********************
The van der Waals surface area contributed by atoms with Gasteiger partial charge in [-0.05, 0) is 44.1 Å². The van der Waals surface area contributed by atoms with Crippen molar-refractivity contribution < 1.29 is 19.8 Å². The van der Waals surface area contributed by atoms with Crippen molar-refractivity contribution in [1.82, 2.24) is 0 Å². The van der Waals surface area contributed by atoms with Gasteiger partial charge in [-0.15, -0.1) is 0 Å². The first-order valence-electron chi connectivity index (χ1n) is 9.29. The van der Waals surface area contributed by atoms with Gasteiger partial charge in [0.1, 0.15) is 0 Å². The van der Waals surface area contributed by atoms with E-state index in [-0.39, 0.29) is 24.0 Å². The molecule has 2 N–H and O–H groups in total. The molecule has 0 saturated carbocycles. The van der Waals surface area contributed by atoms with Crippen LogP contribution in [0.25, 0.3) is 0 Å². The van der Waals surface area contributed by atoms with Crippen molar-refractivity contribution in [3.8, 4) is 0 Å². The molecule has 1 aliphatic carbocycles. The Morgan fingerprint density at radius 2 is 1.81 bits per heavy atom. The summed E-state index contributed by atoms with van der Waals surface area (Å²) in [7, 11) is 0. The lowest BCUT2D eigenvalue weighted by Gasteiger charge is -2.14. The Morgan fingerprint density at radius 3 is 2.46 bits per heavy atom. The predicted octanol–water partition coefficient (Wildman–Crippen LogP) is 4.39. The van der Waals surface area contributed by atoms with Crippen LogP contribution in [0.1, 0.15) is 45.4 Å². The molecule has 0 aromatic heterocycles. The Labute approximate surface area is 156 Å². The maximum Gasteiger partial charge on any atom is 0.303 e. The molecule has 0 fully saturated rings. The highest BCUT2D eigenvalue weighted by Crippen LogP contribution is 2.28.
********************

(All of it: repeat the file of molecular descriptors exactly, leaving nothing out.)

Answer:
The van der Waals surface area contributed by atoms with Gasteiger partial charge in [-0.05, 0) is 44.1 Å². The van der Waals surface area contributed by atoms with Crippen molar-refractivity contribution < 1.29 is 19.8 Å². The van der Waals surface area contributed by atoms with Crippen molar-refractivity contribution in [1.82, 2.24) is 0 Å². The van der Waals surface area contributed by atoms with Gasteiger partial charge in [-0.15, -0.1) is 0 Å². The first-order valence-electron chi connectivity index (χ1n) is 9.29. The van der Waals surface area contributed by atoms with Gasteiger partial charge in [0.1, 0.15) is 0 Å². The van der Waals surface area contributed by atoms with E-state index in [-0.39, 0.29) is 24.0 Å². The molecule has 2 N–H and O–H groups in total. The molecule has 0 saturated carbocycles. The van der Waals surface area contributed by atoms with Crippen LogP contribution in [0.25, 0.3) is 0 Å². The van der Waals surface area contributed by atoms with Crippen molar-refractivity contribution in [3.8, 4) is 0 Å². The molecule has 1 aliphatic carbocycles. The Morgan fingerprint density at radius 2 is 1.81 bits per heavy atom. The summed E-state index contributed by atoms with van der Waals surface area (Å²) in [7, 11) is 0. The lowest BCUT2D eigenvalue weighted by Gasteiger charge is -2.14. The Morgan fingerprint density at radius 3 is 2.46 bits per heavy atom. The predicted octanol–water partition coefficient (Wildman–Crippen LogP) is 4.39. The van der Waals surface area contributed by atoms with Crippen LogP contribution in [0.1, 0.15) is 45.4 Å². The molecule has 0 aromatic heterocycles. The Labute approximate surface area is 156 Å². The maximum Gasteiger partial charge on any atom is 0.303 e. The molecule has 0 fully saturated rings. The highest BCUT2D eigenvalue weighted by Crippen LogP contribution is 2.28.